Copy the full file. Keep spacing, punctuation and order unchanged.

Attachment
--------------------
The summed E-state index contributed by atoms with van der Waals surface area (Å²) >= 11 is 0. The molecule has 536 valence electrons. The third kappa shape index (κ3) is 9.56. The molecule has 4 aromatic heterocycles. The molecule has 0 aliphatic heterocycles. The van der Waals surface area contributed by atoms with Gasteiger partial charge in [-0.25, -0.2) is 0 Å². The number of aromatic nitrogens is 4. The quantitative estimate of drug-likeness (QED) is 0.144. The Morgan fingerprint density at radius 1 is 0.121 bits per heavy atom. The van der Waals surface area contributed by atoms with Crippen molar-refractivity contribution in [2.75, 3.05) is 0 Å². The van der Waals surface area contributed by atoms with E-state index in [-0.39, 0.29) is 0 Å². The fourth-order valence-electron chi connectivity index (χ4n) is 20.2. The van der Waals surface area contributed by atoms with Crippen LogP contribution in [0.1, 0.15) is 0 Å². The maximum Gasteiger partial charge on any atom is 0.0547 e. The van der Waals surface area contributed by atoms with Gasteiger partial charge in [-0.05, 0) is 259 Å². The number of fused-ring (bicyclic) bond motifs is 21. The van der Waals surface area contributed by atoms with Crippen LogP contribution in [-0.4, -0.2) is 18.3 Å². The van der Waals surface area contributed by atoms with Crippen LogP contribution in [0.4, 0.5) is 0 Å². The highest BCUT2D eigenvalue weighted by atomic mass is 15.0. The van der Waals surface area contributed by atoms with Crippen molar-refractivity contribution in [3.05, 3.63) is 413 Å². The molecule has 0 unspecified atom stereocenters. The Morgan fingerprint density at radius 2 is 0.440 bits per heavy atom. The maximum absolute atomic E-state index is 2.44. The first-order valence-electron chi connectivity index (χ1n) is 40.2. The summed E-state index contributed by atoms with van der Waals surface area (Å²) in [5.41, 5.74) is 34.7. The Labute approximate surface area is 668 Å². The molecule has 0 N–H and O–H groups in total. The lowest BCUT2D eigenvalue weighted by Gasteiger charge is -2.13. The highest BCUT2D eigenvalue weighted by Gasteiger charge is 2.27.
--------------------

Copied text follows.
The summed E-state index contributed by atoms with van der Waals surface area (Å²) >= 11 is 0. The molecule has 536 valence electrons. The third kappa shape index (κ3) is 9.56. The molecule has 4 aromatic heterocycles. The molecule has 0 aliphatic heterocycles. The van der Waals surface area contributed by atoms with Gasteiger partial charge in [-0.25, -0.2) is 0 Å². The number of aromatic nitrogens is 4. The quantitative estimate of drug-likeness (QED) is 0.144. The Morgan fingerprint density at radius 1 is 0.121 bits per heavy atom. The van der Waals surface area contributed by atoms with Crippen molar-refractivity contribution in [2.75, 3.05) is 0 Å². The van der Waals surface area contributed by atoms with E-state index in [-0.39, 0.29) is 0 Å². The fourth-order valence-electron chi connectivity index (χ4n) is 20.2. The van der Waals surface area contributed by atoms with Crippen LogP contribution in [0.1, 0.15) is 0 Å². The maximum Gasteiger partial charge on any atom is 0.0547 e. The van der Waals surface area contributed by atoms with Gasteiger partial charge in [-0.05, 0) is 259 Å². The number of fused-ring (bicyclic) bond motifs is 21. The van der Waals surface area contributed by atoms with Crippen LogP contribution in [-0.4, -0.2) is 18.3 Å². The van der Waals surface area contributed by atoms with Crippen LogP contribution in [0.4, 0.5) is 0 Å². The highest BCUT2D eigenvalue weighted by atomic mass is 15.0. The van der Waals surface area contributed by atoms with Crippen molar-refractivity contribution in [3.05, 3.63) is 413 Å². The molecule has 0 unspecified atom stereocenters. The Morgan fingerprint density at radius 2 is 0.440 bits per heavy atom. The maximum absolute atomic E-state index is 2.44. The first-order valence-electron chi connectivity index (χ1n) is 40.2. The summed E-state index contributed by atoms with van der Waals surface area (Å²) in [5.41, 5.74) is 34.7. The Labute approximate surface area is 668 Å². The molecule has 0 N–H and O–H groups in total. The lowest BCUT2D eigenvalue weighted by Gasteiger charge is -2.13. The highest BCUT2D eigenvalue weighted by Gasteiger charge is 2.27.